‘Coffee is Black’: Racial Bias at Philadelphia Starbucks


Protester outside the Philadelphia Starbucks on Sunday, 4.15.18. (Photo: Mark Makela – Getty Images)

Georgia Sullivan, Reporter

A wave of outrage swept the nation last week when two innocent black men were unjustly arrested in a Philadelphia Starbucks. The two men had been waiting for a friend inside the store. When one asked for access to the bathroom, the manager denied him because he “wasn’t a paying customer.” Soon after, the manager called 911 and multiple police showed up with intent to make arrests. The two men remained calm as they were handcuffed and taken away, even when their friend, who is white, finally arrived and questioned why they were being arrested. This incident called into question the integrity and possible double standard Starbucks possesses, especially as beliefs regarding whether such a situation would have unfolded if they men had been white persists.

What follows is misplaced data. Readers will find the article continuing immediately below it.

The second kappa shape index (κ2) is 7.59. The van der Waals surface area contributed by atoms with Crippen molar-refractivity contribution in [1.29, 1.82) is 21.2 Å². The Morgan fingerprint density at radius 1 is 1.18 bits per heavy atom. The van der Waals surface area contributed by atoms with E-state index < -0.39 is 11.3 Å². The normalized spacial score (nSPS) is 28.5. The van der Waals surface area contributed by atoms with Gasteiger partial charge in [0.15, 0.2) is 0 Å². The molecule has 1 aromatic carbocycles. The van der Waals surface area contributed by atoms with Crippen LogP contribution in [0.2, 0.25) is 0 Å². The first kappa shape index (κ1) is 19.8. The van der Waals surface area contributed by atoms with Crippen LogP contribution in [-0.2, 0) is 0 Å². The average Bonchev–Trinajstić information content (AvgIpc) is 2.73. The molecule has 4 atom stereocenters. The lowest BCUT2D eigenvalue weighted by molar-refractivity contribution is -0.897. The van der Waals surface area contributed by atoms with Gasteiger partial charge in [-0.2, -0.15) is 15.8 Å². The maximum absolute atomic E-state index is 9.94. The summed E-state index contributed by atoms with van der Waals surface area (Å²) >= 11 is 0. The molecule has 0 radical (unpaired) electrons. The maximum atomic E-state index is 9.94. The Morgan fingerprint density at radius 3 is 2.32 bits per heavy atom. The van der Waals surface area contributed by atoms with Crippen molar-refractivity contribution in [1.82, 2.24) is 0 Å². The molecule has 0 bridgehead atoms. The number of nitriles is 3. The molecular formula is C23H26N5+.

In the wake of the incident, protests were quickly organized to spark yet another national discussion about racial bias, while regular Starbucks customers called for boycotts of the coffee chain. Later, Starbucks released a long, genuine apology for the behavior of the manager, who is no longer employed at the Philly Starbucks. Also, the company announced that on May 29 they will be closing more than 8,000 stores around the country so that their employees can attend an afternoon training against racial bias. It’s purpose is to specifically address the issue of implicit bias, promote conscious inclusion, and prevent discrimination. Starbucks founder Howard Schultz commented on the incident, saying he was “ashamed” and “embarrassed” by the arrests. While talking with CBS News, Schultz pledged that the training is “just the beginning of what we will do to transform the way we do business and educate our people… This is not going to be a one-day event. We’re going to stay with this. It’s going to be significant. It’s going to endure.”